Trailed forage harvesters
have recently been swept
aside in favour of high
machines – but those who
want cheap chopping
performance might do well
to consider a second-hand
trailed Mengele SH40N
forager. Geoff Ashcroft
FOR a trailed forage harvester to have remained virtually unchanged in its design over 11 years of production means one of two things: nobody wants them anymore, or its basic design is so good that it might be difficult to improve upon. And in the case of Mengeles SH40N trailed, flywheel forager, the latter would appear to be true.
"Its a very tough machine that can be operated with as little as 90hp, or used with the largest non-artic tractors in the country," explains Dave Bull of Mengele importer Rustons Engineering Co (RECO). "It has a very simple, but efficient driveline that ensures horsepower is not wasted, and goes straight to the chopping flywheel."
Introduced with a 1.65m wide pickup and a 12-knife flywheel in 1989, the SH40N has changed little in the last 11 years. In 1991, a wider 1.8m pickup was introduced and in 1994, the knife count was reduced to 10 following a change in nutritional advice to provide a longer chop length (12-22mm).
The machine has had colour changes too. Up to 1996, SH40Ns were a mix of red and blue; in 1997, they were all blue to dispel rumours that Massey Ferguson was buying the brand, and in 1998 the forager adopted its current blue and grey colour scheme.
Current list price of a Mengele SH40N is about £24,000 – but second-hand models range from as little as £1500 up to £13,000 according to Mengele dealer and forager specialist Western Farm Services of Knighton, Wales, which last year sold 13 second-hand SH40Ns.
With solid engineering and the ability to handle plenty of horsepower, a well-maintained SH40N offers few clues about the amount of work it has done – so a keen eye is essential when looking over the machine.
Apart from the condition of shaft guarding and yokes/joints, theres little to check at the pto. The first stop is at the end of the main driveline, where a five-V powerband connects the other end of the pto shaft with the flywheel. A genuine belt is a must, according to Mr Bull.
"Ive seen spurious belts burnt off within half a day," he warns.
Check condition of belt for cracks – machines that spend time on the road can collect small stones in the belt which are then forced out through the back of the belt by the pulleys when drive is engaged, resulting in a torn belt. Also check how much adjustment is left on the spring tensioner – its a useful indication of remaining belt life. A new belt will cost in the region of £200.
A visual inspection of the flywheel casing and chute can reveal stone damage, though the casing and chute have replaceable linings. The chute also has support stays on spring tensioners to minimise stress transfer from chute to the chassis, contributing to machine longevity.
The SH40Ns flywheel has two functions – cutting and blowing, using separate blades and paddle blowers. Take a good look at the flywheel, blades and carriers for damage, and rock the flywheel to check for excessive end-float. The flywheel sits on a threaded hub that is wound in or out to get correct shearbar clearance – its a simple, easy system, but too much movement could see blades make contact with fixed components, like the shearbar, for example.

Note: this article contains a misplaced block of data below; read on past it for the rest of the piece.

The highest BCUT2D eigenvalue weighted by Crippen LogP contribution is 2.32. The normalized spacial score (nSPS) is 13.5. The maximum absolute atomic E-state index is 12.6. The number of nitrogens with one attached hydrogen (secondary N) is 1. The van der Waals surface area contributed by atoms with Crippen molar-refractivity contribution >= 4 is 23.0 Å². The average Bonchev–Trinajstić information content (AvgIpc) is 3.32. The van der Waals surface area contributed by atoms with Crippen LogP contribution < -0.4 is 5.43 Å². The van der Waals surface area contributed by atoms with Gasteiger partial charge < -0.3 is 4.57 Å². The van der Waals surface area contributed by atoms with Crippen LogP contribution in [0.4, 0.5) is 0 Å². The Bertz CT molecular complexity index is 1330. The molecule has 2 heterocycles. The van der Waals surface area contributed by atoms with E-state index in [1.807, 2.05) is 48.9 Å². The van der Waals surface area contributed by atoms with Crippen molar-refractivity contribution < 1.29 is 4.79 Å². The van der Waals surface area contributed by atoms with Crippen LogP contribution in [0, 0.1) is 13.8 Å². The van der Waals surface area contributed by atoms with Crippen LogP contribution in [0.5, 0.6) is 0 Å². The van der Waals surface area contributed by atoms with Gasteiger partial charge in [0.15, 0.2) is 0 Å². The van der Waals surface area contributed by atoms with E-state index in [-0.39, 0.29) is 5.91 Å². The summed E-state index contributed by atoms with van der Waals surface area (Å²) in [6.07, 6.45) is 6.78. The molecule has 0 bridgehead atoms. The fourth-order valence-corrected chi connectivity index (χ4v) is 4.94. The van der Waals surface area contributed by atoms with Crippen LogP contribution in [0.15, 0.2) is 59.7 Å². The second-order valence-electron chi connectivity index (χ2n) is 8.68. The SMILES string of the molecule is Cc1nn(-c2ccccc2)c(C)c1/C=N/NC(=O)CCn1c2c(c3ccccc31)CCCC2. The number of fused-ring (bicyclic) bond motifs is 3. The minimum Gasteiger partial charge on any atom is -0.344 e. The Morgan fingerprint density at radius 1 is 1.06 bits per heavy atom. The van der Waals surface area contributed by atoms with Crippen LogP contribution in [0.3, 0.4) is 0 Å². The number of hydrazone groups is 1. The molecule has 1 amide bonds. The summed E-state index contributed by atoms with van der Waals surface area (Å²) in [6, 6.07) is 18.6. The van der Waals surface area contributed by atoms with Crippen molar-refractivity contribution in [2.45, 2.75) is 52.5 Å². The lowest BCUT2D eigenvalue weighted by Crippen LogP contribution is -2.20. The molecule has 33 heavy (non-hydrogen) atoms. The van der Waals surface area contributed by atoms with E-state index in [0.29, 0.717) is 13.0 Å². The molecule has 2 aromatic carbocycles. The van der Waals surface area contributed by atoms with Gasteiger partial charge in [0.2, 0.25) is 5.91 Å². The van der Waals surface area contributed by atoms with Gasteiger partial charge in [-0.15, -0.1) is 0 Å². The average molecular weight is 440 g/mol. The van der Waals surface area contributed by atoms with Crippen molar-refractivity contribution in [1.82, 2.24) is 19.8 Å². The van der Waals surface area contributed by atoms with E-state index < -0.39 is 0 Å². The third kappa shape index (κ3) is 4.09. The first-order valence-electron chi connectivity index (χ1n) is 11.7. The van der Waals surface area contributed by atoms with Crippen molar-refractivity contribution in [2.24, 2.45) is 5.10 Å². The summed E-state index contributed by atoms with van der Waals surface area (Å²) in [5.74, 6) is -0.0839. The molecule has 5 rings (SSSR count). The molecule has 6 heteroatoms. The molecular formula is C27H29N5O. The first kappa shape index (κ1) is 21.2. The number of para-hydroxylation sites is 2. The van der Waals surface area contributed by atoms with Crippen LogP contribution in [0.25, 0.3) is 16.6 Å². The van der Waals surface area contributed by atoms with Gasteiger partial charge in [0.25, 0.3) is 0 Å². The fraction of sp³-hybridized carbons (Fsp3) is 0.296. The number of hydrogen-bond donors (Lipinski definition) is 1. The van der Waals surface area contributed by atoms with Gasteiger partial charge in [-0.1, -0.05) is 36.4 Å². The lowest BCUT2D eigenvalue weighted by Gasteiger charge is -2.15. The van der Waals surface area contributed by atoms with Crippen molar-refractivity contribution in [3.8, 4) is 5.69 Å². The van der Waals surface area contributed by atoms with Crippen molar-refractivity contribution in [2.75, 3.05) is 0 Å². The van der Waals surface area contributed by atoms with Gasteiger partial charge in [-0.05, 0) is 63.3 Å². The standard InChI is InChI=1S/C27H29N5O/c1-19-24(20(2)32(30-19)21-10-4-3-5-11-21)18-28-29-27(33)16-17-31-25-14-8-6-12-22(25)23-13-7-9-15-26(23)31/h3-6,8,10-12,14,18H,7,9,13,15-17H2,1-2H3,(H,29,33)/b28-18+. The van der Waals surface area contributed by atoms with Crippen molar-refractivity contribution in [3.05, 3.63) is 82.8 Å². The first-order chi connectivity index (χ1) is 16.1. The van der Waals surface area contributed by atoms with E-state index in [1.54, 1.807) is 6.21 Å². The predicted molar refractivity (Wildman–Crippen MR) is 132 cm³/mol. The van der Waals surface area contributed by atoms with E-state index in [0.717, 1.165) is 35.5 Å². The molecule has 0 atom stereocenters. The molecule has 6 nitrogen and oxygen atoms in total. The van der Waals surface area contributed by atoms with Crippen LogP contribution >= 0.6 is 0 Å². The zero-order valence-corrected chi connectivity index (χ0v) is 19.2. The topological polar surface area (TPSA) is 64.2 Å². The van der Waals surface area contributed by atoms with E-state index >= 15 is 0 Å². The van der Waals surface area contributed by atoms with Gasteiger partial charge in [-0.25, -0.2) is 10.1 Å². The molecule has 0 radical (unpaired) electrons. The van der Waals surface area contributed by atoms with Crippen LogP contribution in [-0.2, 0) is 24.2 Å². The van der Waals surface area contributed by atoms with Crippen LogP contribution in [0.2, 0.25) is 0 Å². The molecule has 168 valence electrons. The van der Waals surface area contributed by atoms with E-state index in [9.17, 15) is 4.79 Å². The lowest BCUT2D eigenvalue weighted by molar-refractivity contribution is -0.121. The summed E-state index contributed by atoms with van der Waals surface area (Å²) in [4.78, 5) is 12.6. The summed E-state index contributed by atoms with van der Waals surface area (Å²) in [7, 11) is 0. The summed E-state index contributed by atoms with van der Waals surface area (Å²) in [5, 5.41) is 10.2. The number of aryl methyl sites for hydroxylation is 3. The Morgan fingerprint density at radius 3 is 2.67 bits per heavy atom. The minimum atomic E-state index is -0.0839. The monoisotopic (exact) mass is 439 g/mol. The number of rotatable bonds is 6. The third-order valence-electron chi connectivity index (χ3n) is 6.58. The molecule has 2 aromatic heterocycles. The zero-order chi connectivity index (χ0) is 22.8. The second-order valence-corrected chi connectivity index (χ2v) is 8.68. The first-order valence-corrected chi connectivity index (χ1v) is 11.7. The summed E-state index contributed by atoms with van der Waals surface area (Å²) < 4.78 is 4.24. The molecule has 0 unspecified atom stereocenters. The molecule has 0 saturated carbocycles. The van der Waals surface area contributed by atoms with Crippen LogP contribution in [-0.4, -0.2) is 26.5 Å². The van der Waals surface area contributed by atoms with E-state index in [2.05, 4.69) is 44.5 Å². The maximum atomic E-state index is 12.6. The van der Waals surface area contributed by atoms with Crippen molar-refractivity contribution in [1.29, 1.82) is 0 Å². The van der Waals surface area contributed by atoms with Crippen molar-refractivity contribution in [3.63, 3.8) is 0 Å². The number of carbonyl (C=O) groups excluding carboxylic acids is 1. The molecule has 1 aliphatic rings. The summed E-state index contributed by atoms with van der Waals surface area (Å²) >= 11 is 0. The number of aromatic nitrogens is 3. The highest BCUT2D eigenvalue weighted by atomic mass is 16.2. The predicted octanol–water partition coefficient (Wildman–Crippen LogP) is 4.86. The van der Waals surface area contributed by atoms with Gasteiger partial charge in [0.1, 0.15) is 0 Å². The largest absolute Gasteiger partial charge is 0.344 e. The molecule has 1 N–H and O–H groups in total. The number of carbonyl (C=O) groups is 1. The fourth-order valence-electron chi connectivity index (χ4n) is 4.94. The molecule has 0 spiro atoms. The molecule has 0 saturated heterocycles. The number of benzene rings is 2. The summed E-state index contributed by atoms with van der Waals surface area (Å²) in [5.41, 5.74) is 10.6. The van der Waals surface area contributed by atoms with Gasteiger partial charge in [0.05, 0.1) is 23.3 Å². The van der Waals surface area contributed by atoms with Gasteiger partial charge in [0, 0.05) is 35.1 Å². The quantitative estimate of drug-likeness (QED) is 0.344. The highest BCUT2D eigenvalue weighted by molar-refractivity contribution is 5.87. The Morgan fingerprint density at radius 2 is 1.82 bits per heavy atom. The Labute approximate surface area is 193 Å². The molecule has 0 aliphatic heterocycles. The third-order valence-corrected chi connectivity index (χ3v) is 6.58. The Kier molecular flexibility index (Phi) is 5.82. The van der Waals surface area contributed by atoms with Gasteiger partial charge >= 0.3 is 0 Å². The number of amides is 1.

The SH40Ns U-shaped shearbar is reversible, but when its two working edges are worn, expect to pay about £462 for a replacement bar. Blades are priced at about £72 each while paddle tips are £23 each.
Condition of the grindstone may indicate how well the machine has been looked after. A worn stone shows regular sharpening has taken place. Its a good sign, and indicates someone has looked after the blades, but the downside is that a replacement stone will set you back £335.
Drive to the rest of the machine is from a chain on the front of the flywheel. It puts power into the feed roller gearbox and also drives a hydraulic pump for the machines self-contained hydraulic system.
Gearbox and hydraulic system oils should be changed annually and theres a washable filter in the hydraulic tank. Every forager comes with four gears for varying feed roller speed – two will be in use, the other two should be pinned to a stub shaft.
Every bearing and driveshaft joint can be greased on the SH40N – but the feed roller driveshafts are the hardest to grease when the pickup is in place. They also need daily greasing and these are likely to give up first. These shafts also contain slip clutches, which protect the gearbox in the event of a blockage.
With the pickup removed, look into the feed rollers for damaged teeth and also check the condition of the parallelogram linkage that keeps the top two rollers in check. Feed roller bearings are outside of the feed chamber and are easy to check or replace.
According to Western Farm Services, theres little to fault the Mengeles pickup. Auger flights should be free of damage and the pickup reel should have tines and tine guides in place.
In-cab controls operate electro-hydraulic solenoids on the hydraulic system – theres little to check; they either work or they dont. Finally, run the machine to check for unusual noises, knocks or chattering joints. Only then will you know if youve found a bargain.
Left: Powerband should be inspected for wear; adjustment remaining on spring tensioner is the key to remaining belt life.
Below: Dual-action flywheel does cutting and blowing; check blade condition and clearance between paddles and flywheel casing.
Electronic solenoid controls for the foragers functions are reasonably trouble-free – they either work or they dont.
Left: U-shaped shearbar is reversible, but when its working edges are worn, expect to pay about £462 for a replacement bar.
Reco Mengele SH40N trailed forage harvester at work.